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Nivea Racism

Nivea Get Civilized

by Lindokuhle Nkosi / 22.08.2011

“Look like you give a damn. Re-civilise yourself. “

A new Nivea print ad has pinpointed the face of the “uncivilised”. It is not entirely unfamiliar from the one Vasco Da Gama and Bartholomew Diaz encountered upon their arrival on the Dark Continent. A permanent scowl engraved deeply on its brown skin. A mop of coarse, curly black hair. Beheaded, of course. Disembodied and about to flung off the top of a building, into unimaginable and irrelevant nothingness.

The angry black man has long been a hampering yoke on the redemptive, illuminating abilities of civilisation. Colonisation didn’t really cleanse them. The barbarism was intrinsic; and in the gaps left behind by the bible and the gun, Nivea has suggested that nonchalant natives baptise themselves in the healing cream contained in a blue tin. There is no mention of whether or not their products contain skin lightning ingredients, but it’s widely accepted that dark skin is an affront to the pure image of progress.

In the white version of the ad, the quintessential GQ man holds the hollowed out mask of his caveman-esque former self, whilst serenely looking out into a promising horizon. He however, has managed to escape being tagged as uncivilised. Beiersdorf, the German owners of Nivea, seem to feel he merely looks a little hellish, like he’s had bad day or a very late night.

Nivea Racism

Thanks to a massive social media backlash Nivea pulled the campaign at the end of last week and offered an unreserved apology on Facebook.

“Thank you for caring enough to give us your feedback about the recent ‘Re-civilized’ NIVEA FOR MEN ad. This ad was inappropriate and offensive. It was never our intention to offend anyone, and for this we are deeply sorry. This ad will never be used again. Diversity and equal opportunity are crucial values of our company.”

But the ad, created by Draftfcb and first appearing on the pages of Esquire magazine, raises some serious questions about the proofreading process at one of the world’s biggest advertising agencies, especially considering how much an advertising campaign costs.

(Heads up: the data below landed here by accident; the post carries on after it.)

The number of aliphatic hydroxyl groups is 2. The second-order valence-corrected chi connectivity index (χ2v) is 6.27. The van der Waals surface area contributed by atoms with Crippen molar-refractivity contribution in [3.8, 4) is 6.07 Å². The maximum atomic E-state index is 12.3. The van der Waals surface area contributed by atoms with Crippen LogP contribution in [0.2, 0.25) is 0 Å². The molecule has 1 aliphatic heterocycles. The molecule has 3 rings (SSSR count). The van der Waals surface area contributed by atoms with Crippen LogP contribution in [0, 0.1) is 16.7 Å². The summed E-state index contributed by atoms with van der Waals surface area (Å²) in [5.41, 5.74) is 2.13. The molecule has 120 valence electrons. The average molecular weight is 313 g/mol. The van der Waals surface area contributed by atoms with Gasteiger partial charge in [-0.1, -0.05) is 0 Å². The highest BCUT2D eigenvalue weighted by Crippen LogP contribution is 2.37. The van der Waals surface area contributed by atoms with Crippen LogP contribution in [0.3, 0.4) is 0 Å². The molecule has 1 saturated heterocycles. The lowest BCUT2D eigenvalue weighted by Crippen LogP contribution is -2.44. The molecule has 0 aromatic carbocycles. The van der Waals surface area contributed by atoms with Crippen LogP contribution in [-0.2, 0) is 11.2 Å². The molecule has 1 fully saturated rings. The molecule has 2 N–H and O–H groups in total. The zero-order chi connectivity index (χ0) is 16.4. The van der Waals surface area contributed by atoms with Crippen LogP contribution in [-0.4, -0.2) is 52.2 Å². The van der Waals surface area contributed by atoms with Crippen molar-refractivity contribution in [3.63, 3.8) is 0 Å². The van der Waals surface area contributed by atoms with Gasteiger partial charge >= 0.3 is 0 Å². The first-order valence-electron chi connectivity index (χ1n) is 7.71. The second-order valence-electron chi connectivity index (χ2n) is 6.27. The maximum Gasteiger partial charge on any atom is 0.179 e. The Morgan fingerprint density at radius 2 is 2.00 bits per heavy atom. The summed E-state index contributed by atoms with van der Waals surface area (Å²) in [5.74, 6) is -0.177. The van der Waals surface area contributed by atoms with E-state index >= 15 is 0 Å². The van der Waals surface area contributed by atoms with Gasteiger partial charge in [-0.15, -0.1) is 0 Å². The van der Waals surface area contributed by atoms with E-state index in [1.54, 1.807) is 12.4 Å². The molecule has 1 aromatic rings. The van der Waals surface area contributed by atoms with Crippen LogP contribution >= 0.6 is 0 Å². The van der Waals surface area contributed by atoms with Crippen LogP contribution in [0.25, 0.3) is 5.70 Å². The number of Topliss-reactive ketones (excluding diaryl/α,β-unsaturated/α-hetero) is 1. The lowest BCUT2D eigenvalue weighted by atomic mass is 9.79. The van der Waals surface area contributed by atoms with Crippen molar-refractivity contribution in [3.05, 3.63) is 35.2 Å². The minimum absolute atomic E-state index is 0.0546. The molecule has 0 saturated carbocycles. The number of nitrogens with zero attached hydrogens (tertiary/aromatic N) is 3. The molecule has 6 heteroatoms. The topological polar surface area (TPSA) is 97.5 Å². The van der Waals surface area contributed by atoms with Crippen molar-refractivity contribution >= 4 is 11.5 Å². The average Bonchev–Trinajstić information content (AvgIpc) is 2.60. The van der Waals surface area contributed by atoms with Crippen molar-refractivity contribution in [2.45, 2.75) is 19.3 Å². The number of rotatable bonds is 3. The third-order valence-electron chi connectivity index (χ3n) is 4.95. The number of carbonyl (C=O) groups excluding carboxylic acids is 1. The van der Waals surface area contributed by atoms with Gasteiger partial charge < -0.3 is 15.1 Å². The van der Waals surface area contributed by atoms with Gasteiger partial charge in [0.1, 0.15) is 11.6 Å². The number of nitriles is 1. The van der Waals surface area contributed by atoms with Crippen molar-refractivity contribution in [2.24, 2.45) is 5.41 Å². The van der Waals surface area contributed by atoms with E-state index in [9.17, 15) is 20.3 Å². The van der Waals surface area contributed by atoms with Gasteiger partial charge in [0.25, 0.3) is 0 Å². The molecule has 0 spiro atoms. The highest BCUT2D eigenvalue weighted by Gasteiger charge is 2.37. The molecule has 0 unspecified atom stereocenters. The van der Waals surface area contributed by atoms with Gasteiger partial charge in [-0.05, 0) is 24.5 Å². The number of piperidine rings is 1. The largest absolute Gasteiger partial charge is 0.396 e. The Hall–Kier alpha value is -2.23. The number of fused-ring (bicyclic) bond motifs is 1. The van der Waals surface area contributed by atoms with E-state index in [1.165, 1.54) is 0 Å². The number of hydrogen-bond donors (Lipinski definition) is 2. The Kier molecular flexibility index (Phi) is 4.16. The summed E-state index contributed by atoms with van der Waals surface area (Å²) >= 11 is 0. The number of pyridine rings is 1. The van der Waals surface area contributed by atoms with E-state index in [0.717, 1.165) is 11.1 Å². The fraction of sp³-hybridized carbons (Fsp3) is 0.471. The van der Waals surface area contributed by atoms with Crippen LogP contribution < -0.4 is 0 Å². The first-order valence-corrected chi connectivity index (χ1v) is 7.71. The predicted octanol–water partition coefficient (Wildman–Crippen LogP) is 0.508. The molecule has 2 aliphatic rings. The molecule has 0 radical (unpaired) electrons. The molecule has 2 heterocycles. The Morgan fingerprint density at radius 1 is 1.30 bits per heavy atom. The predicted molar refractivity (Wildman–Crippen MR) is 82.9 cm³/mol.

All the same, it’s fun to watch the offensive ad’s model B.J. Williams at first trying to defend the ad (and his paycheck) and then slowly going with the public outrage on his twitter feed.

And yet the backlash continues. There have already been several public calls for Rihanna to cancel her lucrative endorsement deal with the company. But that’s not going to happen. She’s making too much money to worry about a little bit of racism. Nivea are currently sponsoring her tour and licensing her song “California King Bed” for their latest TV spot. She’s also got a major section on the Nivea website and posed topless for the launch of the campaign. And unlike B.J. Williams, Rihanna gets paid enough to keep her opinions off the social networks.

Nivea Racism

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RESPONSES (21)
  1. TH14 says:

    Ad Agency should have probably known better, but really this is much ado about very little. Wouldn’t it be great if we could have a black guy in an ad campaign without immediately grasping at whatever racial connotation we can find…

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  2. Phumlani says:

    No.

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  3. hmmm says:

    Please stop reading so much into adverts. For fucksakes.

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  4. Salvie says:

    God, I want to stick my cock between Rihanna’s tits.

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  5. ,^o^, says:

    Oh but wait, the Levi’s banner advert at the top has an image of a white guy swinging upside down. Blatant undertones that whites are more adventurous. This kind of lame, pathetic nit-picking is two steps forward, three steps back.

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  6. lindokushle says:

    Wait, exactly how far would a reasonable person with fully-functional have to look to see to see that this ad is at best distasteful, and overall racist? The black guy is being is being told he’s racist, while the guy just needs a shower. If anything is counter-progressive here,its your attitude of denialism that chooses to ignore issues of racial insensitivity in order to make everyone feel a little more comfortable when their doing their house-slave shuck and jive….

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  7. Gigantic Faggot says:

    Does anyone seriously believe in this era of politically correct hypersensitivity any corporate would intentionally associate themselves with even the most tacit racism?

    You know I bet there was a conversation at some marketing meeting before this thing went out into the world, between some ad execs named Brad and Dumisani, that went something like this:

    Brad: Hey Dumisani, you don’t think some people might find this campaign racist, I mean there is a black guy with the word uncivilised fairly near by?

    Dumisani: Oh don’t be ridiculous Brad, what kind of world do we live in? Surely people in the real world are too busy getting on with their lives to sit and go through every advert with a fine toothed comb, desperately hunting for anything which could be portrayed as racist? I mean it’s pretty obvious the point of the ad is that of a man, irrelevant of race, getting clean – thus re-civilising himself. I’m sure that’ll be obvious to everyone?

    Brad: Yeah, I guess you’re right Dumisani. Hey, wanna go chug some Black Label quarts after work?

    But this is the world we live in, where journalist and the population at large are so desperately fishing for something to be shocked about, we end up with this drivel.